Not that long ago when the hippie years were in full tempo around the world in the 1960s, being 60 years old would have been considered ‘old’. The average life expectancy in the world back then was below 55 years old. Now being 60 years old today is not considered so ancient due to improvements in life expectancy (nearing 70 years old globally), health and lifestyle.
Nevertheless, this living reality shift struggles to be reflected by policymakers in their ageing calculations and corresponding classifications that nonetheless strongly characterise age-related social stigma.
Such thinking and conventional ageing measures is precisely what two researchers wanted to confront. Warren Sanderson from Stony Brook University in New York and Sergei Scherbov, deputy program director of the World Population Program at the International Institute for Applied Systems Analysis (IIASA), have been working on changing how people think about age and ageing for over a decade. ‘Tackling this requires a new approach, because conventional measures of ageing are outdated, misleading, and do not take spatial and temporal variations in the characteristics of people into account. Taking the changing characteristics of groups of people, such as life expectancy and cognitive functioning into account allows the construction of new, multidimensional measures of ageing. These new measures provide novel perspectives on important policy questions,’ shares Sanderson.
Population ageing is defined as when the median age rises in a country because of increasing life expectancy and lower fertility rates. But Sanderson and Scherbov’s new study findings published in the journal ‘PLOS’ provide more accurate characteristic-based population forecasting measures. ‘New characteristic-based measures, developed at IIASA, provide a more accurate assessment of the challenges of population ageing and the effects of policies to overcome them,’ stresses Scherbov. Their new measures focused on probabilistic projections from United Nations data to scientifically illustrate that one’s actual age is not necessarily the best measure of human ageing itself, but instead how ageing should be based on the number of years people are likely to live.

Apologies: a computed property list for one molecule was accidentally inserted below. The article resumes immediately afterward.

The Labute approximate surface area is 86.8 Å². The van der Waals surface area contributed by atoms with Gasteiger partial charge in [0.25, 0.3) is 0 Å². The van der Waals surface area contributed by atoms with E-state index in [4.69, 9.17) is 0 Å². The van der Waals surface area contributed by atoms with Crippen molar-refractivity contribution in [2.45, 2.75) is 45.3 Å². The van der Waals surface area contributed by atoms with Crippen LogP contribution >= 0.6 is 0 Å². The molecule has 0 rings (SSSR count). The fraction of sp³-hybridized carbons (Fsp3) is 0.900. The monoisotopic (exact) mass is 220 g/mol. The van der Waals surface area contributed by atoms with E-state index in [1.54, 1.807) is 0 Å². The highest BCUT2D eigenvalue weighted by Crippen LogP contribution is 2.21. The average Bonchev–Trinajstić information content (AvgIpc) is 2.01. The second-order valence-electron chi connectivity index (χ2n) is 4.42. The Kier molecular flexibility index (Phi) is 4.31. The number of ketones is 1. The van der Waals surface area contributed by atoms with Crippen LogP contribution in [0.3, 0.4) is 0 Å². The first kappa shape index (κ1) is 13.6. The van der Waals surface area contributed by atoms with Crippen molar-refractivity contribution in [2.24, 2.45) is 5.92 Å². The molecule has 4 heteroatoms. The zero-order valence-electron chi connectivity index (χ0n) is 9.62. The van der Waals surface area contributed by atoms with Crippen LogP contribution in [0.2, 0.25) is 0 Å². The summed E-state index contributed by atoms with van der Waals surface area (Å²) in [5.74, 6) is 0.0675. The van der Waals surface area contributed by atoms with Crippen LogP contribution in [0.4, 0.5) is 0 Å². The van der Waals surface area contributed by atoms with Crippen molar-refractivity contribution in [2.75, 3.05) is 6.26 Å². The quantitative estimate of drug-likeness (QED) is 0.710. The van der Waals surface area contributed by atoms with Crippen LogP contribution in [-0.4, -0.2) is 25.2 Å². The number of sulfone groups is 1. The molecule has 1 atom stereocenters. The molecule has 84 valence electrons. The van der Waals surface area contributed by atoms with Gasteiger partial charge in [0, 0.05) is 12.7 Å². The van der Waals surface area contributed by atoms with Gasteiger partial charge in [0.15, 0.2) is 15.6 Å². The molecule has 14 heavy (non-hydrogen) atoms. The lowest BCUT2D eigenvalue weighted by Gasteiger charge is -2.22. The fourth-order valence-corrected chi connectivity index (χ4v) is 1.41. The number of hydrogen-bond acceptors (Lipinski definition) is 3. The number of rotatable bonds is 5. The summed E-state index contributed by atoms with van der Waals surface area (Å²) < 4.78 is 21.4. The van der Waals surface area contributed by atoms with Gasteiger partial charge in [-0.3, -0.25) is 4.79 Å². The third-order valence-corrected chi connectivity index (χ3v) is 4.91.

‘What’s important in ageing is how we function not how many birthdays we’ve had. So we have developed a new set of measures of ageing that adjusts for changes in life expectancy,’ describes Sanderson.
So even though today’s 60-plus year olds are generally more active and healthier with better cognitive performances, traditional ageing measures still widely applied by our policymakers concentrate and classify according to chronological ‘old age’. ‘These organizations, through their policies and literature, say people are ‘old’ at 65. Because they do not take into account changes in people''s characteristics such as improvements in life expectancy and health, these measures are becoming increasingly inappropriate for both scientific and policy analysis. There is now an emerging new paradigm that considers multiple characteristics of people including, but not limited to, their chronological age, ‘underlines Sanderson.
Whilst both researchers are fully aware that one cannot get politicians to adjust public measurements, policies and attitudes according to a ‘Characteristics Approach’ with a more comprehensive view of population aging overnight, changing how we think about age can already have huge positive implications.
The EU-funded RE-AGEING project, which contributed to the results outlined in the ‘PLOS’ study, will end in March 2019. The project is looking to develop new approaches to the study of age and ageing that are appropriate for 21st century conditions.
For more information, please see: CORDIS project page